Solar energy has long captured the hearts and minds of U.S. university students, with the Solar Decathlon biennially celebrating their achievements on the National Mall in Washington, D.C. But what of energy efficiency, the workhorse for cost-effective carbon emission reductions? Can we inspire the nation’s brightest minds to pursue radical efficiency improvements in the appliances and equipment that consume the nation’s energy? This is the goal of the Max Tech and Beyond Appliance Design Competition.
The competition was initiated by Lawrence Berkeley National Laboratory’s (Berkeley Lab’s) Robert VanBuskirk and Antonio Bouza of the U.S. Department of Energy (DOE) in 2010. In its first year, Max Tech and Beyond ranked the energy savings potential of 150 categories of appliances and equipment. Based on those results, the competition challenged university engineering teams to go beyond the current “max tech” by exploring new appliance and equipment designs that could become the next generation of ultra-low energy use appliances. That competition is now under way.
In June 2011, the Max Tech team sent a request for proposals to university and college engineering and science departments across the nation. Applicants were directed to focus on residential or commercial appliance designs that could demonstrate significant energy savings. A panel of Berkeley Lab and private sector experts reviewed the proposals and funded nine teams in August 2011. The chosen teams received up to $20,000 to implement their proposal over the course of the 2011/2012 academic year.
The portfolio of selected projects represents a broad range of appliances and technologies, and a cross-section of universities. Each team, comprised of one or two faculty members and a group of undergraduate and/or graduate students, meets a series of deliverables dates—such as providing website materials, submitting status reports, and attending teleconference meetings—throughout the academic year.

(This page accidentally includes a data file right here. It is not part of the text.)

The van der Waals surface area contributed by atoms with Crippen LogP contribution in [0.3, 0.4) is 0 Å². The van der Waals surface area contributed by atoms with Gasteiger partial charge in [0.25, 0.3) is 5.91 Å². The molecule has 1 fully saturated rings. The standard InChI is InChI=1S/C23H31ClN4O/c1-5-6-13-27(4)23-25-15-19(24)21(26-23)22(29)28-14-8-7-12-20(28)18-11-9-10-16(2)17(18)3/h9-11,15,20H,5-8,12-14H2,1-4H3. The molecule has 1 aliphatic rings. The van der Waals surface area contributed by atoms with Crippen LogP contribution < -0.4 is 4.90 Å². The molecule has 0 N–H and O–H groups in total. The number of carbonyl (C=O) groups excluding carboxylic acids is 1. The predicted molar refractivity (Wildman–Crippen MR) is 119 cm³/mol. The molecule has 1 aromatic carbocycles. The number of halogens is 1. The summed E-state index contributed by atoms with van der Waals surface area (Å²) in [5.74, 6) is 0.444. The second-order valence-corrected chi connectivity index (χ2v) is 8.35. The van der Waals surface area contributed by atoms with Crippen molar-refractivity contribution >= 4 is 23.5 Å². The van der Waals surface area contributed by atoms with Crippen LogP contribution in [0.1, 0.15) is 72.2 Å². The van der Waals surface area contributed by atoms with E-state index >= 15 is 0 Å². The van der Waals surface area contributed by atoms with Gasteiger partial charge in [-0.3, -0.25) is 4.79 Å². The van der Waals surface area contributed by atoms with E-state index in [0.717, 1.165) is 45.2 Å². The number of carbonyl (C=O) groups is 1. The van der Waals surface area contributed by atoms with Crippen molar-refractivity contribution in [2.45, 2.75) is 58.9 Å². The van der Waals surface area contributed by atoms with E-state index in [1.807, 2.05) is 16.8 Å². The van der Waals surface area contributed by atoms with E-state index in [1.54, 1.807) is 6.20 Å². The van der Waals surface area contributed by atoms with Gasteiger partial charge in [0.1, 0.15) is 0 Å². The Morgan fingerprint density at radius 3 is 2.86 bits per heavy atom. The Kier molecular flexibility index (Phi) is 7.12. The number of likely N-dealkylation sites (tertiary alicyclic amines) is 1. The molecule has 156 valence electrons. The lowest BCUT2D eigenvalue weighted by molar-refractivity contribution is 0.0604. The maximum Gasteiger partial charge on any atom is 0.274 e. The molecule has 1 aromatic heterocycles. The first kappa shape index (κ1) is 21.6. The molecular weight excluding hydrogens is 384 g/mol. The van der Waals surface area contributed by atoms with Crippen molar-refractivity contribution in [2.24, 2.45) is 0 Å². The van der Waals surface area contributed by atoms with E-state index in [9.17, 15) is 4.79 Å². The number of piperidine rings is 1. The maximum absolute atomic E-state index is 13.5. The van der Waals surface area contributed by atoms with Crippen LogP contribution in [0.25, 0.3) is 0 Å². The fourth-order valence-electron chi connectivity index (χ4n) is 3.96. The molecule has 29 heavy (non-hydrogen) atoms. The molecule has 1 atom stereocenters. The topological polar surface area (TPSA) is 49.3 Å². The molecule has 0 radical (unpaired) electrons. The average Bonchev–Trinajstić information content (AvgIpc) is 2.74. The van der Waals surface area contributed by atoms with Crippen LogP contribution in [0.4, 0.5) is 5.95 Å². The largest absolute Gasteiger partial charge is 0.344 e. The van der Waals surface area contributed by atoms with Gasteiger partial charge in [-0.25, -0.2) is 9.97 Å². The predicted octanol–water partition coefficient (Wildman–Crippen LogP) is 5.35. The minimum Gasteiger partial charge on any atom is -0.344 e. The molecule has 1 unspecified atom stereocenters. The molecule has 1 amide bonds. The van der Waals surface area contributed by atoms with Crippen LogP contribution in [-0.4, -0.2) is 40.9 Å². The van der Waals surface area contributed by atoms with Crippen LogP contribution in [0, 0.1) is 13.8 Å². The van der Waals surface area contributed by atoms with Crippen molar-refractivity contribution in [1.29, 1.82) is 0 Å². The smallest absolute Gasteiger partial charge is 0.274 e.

The competition is proceeding according to plan, and the anticipation is building. The teams have completed their design development and procurement phases and are currently concentrating on construction, to be followed by prototype testing later this winter and spring. The prototypes are expected to show energy efficiency advances in lighting, HVAC, water heating, refrigeration, clothes dryer, and cooking applications.
The competition will culminate in a national webinar on May 23, 2012, 11:00–2:30 PDT, in which the student teams will demonstrate their prototypes. The event will be open to the public. A diverse panel of experts from LBNL’s Energy Efficiency Standards Group (EES) and DOE’s Building Technologies Program will judge the teams based on their webinar presentation and final team reports. The achievements of all of the teams will be reported on the Max Tech website and in the final Berkeley Lab report. Winners will be announced in July 2012.
“This competition has been well received, and many at both LBNL and DOE are very excited about this year’s competing teams prototype designs and market feasibility, in addition to its potential growth in the future,” says Stacy Pratt, who manages the program at Berkeley Lab.
Karina Garbesi, Lead Principal Investigator in Berkeley Lab’s Environmental Energy Technologies Division (Energy Efficiency Standards Group), agrees. “It is terrifically exciting to witness the enthusiasm of the students, the evolution of the prototypes, and to promote the next generation of ultra-efficient appliances at the nation’s universities.”
Those interested in obtaining more information about the competition or in helping to sponsor the competition in the future should call 510-495-2100 or e-mail the program organizers at firstname.lastname@example.org.